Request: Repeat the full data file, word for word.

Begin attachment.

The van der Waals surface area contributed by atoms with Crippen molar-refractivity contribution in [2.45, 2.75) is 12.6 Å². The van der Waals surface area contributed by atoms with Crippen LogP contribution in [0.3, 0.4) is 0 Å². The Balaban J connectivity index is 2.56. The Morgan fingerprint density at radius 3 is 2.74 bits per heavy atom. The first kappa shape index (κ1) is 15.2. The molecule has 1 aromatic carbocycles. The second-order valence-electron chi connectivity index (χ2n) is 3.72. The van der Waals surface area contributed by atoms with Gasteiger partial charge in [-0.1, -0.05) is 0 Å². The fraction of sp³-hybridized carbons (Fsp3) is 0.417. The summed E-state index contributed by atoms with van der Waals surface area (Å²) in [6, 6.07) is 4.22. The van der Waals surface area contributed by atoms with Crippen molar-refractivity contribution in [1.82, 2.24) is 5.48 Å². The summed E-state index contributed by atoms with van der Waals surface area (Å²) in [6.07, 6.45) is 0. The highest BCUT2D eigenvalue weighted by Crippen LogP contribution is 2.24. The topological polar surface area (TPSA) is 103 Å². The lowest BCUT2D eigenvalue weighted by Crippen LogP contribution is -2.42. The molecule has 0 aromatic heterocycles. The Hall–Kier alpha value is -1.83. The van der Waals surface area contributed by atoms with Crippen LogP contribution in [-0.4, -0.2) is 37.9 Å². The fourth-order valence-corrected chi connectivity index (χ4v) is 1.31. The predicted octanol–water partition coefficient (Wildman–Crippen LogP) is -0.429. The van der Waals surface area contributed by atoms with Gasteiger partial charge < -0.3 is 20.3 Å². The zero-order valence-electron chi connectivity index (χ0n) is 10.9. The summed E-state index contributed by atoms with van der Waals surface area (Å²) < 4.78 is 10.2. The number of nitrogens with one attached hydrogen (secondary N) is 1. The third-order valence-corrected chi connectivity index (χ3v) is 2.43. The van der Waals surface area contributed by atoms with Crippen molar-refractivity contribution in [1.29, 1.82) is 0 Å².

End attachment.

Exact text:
The van der Waals surface area contributed by atoms with Crippen molar-refractivity contribution in [2.45, 2.75) is 12.6 Å². The van der Waals surface area contributed by atoms with Crippen LogP contribution in [0.3, 0.4) is 0 Å². The Balaban J connectivity index is 2.56. The Morgan fingerprint density at radius 3 is 2.74 bits per heavy atom. The first kappa shape index (κ1) is 15.2. The molecule has 1 aromatic carbocycles. The second-order valence-electron chi connectivity index (χ2n) is 3.72. The van der Waals surface area contributed by atoms with Gasteiger partial charge in [-0.1, -0.05) is 0 Å². The fraction of sp³-hybridized carbons (Fsp3) is 0.417. The summed E-state index contributed by atoms with van der Waals surface area (Å²) in [6, 6.07) is 4.22. The van der Waals surface area contributed by atoms with Crippen molar-refractivity contribution in [1.82, 2.24) is 5.48 Å². The summed E-state index contributed by atoms with van der Waals surface area (Å²) in [6.07, 6.45) is 0. The highest BCUT2D eigenvalue weighted by Crippen LogP contribution is 2.24. The topological polar surface area (TPSA) is 103 Å². The lowest BCUT2D eigenvalue weighted by Crippen LogP contribution is -2.42. The molecule has 0 aromatic heterocycles. The Hall–Kier alpha value is -1.83. The van der Waals surface area contributed by atoms with Crippen LogP contribution in [-0.4, -0.2) is 37.9 Å². The fourth-order valence-corrected chi connectivity index (χ4v) is 1.31. The predicted octanol–water partition coefficient (Wildman–Crippen LogP) is -0.429. The van der Waals surface area contributed by atoms with Gasteiger partial charge < -0.3 is 20.3 Å². The zero-order valence-electron chi connectivity index (χ0n) is 10.9. The summed E-state index contributed by atoms with van der Waals surface area (Å²) < 4.78 is 10.2. The number of nitrogens with one attached hydrogen (secondary N) is 1. The third-order valence-corrected chi connectivity index (χ3v) is 2.43. The van der Waals surface area contributed by atoms with Crippen molar-refractivity contribution in [1.29, 1.82) is 0 Å².